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The Preview by Sidharth Monga
January 24, 2014
Match factsSaturday, January 25, 2014
Big PictureThe last time New Zealand won three ODIs in a row - against teams other than Zimbabwe and Associates - was in early 2010 when they put together a string of two wins against Pakistan, three against Bangladesh and one against Australia. Since then, consistency has been a problem with them. Right now is as good a chance as any for them to get that consistency and ruthlessness back into their game. They have the motivation: they are playing against what started as the No. 1 side in the world, a side most watched in the world, and in the World Cup year. More than the motivation, though, a really good unit is coming together for them: they have a good mix of solid and attacking specialist batsmen, an explosive allrounder, bowlers who like to attack and win games, and fielders who add 20 to any total they post.
Only two times in the history of ODI cricket has a team gone down 2-0 in a five-match series and has still managed to win it. South Africa did it against Pakistan in 2003, and Bangladesh against Zimbabwe in 2005. Forget that India might regain the No. 1 ranking momentarily if England beat Australia in Perth, in a relatively longer term, they will need to become the third team to script such an incredible turnaround. To do that there are issues they need to address: one of their specialist batsmen has not scored a fifty against a full-time team in his last 23 innings, one of their bowlers is defying gravity by not getting dropped, and their spinners have become ineffective because of the new field restrictions.
It is immense credit to the batting of Virat Kohli and MS Dhoni that India came close in both the first two ODIs. That is why New Zealand know they can't take this visiting team lightly. They will be desperate to finish their hat-trick of wins lest India draw blood and start looking for that hat-trick of their own.
Form guideNew Zealand WWLWW (last five completed matches, most recent first)
In the spotlightRohit Sharma has faced 1025 deliveries in the first 10 overs of ODIs. Of those, 718 have gone been dots. He hasn't even been hitting many boundaries at the start. Shikhar Dhawan faces 60% dots as compared to Rohit's 70, but he manages the boundaries, which shows in his run-rate of 5.76 in the first 10 overs as opposed to Rohit's 3.67. So on an average, when Rohit bats 10 overs - and he tends to face 35 of the 60 balls - there are close to four overs unscored of. Granted it takes all sorts and Rohit is more than capable of making up for slow starts, but when your bowlers are conceding 300 in every game you put too much pressure on yourself with starts lacking urgency so often. It will be interesting to see if he changes his strategy a little without entirely losing the solid bases.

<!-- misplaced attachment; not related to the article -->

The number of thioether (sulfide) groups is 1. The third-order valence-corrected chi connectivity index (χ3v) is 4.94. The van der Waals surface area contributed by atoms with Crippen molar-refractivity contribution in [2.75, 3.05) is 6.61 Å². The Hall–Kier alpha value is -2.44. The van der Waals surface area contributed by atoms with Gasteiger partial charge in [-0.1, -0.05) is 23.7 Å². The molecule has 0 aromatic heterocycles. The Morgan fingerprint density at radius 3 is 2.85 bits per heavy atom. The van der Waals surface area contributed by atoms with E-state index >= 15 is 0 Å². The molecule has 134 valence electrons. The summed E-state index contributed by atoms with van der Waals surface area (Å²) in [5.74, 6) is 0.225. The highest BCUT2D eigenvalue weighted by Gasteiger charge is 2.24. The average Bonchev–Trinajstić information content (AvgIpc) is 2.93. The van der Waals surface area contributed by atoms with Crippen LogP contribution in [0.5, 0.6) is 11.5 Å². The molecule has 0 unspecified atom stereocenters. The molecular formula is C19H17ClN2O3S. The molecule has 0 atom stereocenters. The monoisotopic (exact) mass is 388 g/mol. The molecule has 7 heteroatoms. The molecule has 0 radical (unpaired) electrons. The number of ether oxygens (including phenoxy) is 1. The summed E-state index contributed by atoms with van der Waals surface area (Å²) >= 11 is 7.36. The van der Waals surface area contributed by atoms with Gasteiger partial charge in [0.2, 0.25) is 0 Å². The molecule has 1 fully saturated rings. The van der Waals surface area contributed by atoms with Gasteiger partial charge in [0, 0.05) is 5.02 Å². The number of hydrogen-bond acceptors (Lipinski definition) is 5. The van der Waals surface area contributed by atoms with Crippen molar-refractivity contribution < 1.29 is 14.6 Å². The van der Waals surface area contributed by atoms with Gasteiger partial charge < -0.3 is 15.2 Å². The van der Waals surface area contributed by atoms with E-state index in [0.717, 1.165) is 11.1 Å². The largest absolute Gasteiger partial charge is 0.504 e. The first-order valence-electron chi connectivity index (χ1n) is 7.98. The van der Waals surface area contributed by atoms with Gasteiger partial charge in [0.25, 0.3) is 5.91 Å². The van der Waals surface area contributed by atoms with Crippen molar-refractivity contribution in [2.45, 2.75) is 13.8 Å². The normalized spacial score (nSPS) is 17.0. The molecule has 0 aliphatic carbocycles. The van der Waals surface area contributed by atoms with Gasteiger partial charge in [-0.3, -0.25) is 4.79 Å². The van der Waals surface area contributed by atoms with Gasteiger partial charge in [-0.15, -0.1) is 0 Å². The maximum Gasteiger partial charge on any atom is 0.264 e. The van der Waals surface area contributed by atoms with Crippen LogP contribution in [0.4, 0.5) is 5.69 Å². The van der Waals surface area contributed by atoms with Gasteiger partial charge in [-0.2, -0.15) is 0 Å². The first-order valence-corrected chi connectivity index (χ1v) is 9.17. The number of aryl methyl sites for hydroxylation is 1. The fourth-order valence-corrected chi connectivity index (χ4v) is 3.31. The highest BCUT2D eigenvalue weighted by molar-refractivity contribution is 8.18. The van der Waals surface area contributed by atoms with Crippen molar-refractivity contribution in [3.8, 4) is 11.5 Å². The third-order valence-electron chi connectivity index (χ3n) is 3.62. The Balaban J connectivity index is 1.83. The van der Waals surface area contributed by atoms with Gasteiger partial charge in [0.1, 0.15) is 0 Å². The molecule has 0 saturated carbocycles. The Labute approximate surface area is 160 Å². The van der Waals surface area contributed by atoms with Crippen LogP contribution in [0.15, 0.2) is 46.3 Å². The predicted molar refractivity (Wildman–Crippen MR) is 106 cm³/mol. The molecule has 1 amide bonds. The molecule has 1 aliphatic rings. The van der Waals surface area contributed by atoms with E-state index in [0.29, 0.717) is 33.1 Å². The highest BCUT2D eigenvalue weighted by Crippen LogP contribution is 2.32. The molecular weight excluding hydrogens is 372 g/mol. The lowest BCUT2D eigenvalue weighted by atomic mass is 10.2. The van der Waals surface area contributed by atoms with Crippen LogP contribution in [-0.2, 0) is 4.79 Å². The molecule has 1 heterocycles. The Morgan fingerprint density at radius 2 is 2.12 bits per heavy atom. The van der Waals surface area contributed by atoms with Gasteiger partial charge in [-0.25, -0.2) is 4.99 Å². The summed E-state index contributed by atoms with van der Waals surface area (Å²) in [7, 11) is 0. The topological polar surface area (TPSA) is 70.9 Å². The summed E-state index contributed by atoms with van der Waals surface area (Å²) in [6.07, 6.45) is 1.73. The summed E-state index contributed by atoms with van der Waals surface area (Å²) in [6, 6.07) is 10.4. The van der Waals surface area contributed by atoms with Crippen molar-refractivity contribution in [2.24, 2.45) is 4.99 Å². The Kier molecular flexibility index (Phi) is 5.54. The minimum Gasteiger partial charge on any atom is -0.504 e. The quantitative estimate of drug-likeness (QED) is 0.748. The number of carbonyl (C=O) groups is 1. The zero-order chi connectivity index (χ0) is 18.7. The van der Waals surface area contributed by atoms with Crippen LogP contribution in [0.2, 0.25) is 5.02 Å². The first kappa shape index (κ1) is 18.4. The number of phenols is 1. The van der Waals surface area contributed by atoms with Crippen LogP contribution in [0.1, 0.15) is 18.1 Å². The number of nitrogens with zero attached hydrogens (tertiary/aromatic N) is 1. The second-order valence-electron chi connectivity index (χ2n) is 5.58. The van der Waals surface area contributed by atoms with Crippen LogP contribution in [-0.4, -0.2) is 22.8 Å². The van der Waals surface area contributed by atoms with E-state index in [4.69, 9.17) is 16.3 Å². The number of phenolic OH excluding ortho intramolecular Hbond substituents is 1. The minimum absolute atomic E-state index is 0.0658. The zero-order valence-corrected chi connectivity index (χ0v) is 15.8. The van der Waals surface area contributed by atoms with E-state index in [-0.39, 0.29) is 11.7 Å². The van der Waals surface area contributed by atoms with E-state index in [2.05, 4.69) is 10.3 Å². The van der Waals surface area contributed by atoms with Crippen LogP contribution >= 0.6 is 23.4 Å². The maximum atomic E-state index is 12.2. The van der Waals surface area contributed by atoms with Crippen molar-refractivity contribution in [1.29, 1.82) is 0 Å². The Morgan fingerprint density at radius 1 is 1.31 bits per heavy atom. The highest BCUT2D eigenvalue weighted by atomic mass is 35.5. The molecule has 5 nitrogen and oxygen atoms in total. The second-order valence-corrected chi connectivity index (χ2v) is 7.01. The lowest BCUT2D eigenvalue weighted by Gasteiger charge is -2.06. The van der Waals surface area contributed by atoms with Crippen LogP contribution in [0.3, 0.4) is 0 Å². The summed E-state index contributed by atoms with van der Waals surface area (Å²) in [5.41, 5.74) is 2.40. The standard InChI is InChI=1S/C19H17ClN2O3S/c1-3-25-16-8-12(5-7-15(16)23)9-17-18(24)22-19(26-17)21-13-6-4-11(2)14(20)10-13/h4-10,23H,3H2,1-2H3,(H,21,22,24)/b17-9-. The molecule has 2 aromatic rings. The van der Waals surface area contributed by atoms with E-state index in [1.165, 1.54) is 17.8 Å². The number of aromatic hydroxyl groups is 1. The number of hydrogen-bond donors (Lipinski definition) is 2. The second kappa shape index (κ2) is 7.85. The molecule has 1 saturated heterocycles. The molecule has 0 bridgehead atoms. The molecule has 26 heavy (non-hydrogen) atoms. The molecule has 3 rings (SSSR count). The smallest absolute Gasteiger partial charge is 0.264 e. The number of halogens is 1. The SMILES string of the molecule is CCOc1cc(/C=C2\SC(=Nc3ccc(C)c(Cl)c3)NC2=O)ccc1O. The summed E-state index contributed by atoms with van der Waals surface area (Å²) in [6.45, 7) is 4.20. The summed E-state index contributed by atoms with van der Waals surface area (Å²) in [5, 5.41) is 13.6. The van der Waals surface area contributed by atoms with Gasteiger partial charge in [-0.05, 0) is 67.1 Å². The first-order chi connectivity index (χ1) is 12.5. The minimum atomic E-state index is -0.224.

Jesse Ryder has looked in golden touch during the first two ODIs, but hasn't stayed on long enough. In the first ODI he flicked a delightful six in the first over, in the second he beautifully drove the first ball he faced for four. He has gone at a good strike rate without slogging, nor has he got out playing outrageous shots, which means a long innings cannot be counted out. India are looking for ways to keep Corey Anderson quiet, but they will have a whole new set of problems if Ryder manages to stay on the wicket for 30 overs.
Teams newsEden Park is a quicker pitch than Seddon Park, so New Zealand will think of playing the quicker Hamish Bennett ahead of the wily Kyle Mills whose cutters are more effective on slightly slower surfaces. They are not yet likely to rest the "fatigued" Corey Anderson.
New Zealand 1 Martin Guptill, 2 Jesse Ryder, 3 Kane Williamson, 4 Ross Taylor, 5 Brendon McCullum (capt.), 6 Corey Anderson, 7 Luke Ronchi (wk), 8 Nathan McCullum, 9. Kyle Mills/Hamish Bennett, 10 Tim Southee, 11 Mitchell McClenaghan
Suresh Raina took a blow on the left elbow in the nets on the eve of the match, and has a sustained a soft-tissue damage. If he doesn't turn up fine on the afternoon of the match, Ambati Rayudu or Stuart Binny might get a look-in. Ishant Sharma will be under pressure again. Varun Aaron bowled a long spell in the nets so he might be in with a chance.
India 1 Rohit Sharma, 2 Shikhar Dhawan, 3 Virat Kohli, 4 Ajinkya Rahane, 5 MS Dhoni (capt & wk), 6 Suresh Raina/Ambati Rayudu/Stuart Binny, 7 Ravindra Jadeja, 8 R Ashwin, 9 Ishant Sharma/Varun Aaron, 10 Mohammed Shami, 11 Bhuvneshwar Kumar
Pitch and conditionsA beautiful sunny day is forecast in Auckland. The oddly shaped ground will be a challenge to defend, but New Zealand won't mind that the square boundary is longer than the straight one.
Stats and trivia
Quotes"They will also have to take a call on Ishant Sharma, who unfortunately is either unwilling to learn or is incapable of it."
"I don't think we have bowled particularly well to him when he's first come out and it has almost allowed him to get in and get going. Once he does that he's shown he's pretty hard to stop. He is in great nick and our job is to get him as early as possible."
Tim Southee wants Virat Kohli early
Agarkar: Time to give Varun Aaron a go
Sidharth Monga is an assistant editor at ESPNcricinfoFeeds: Sidharth Monga
© ESPN Sports Media Ltd.
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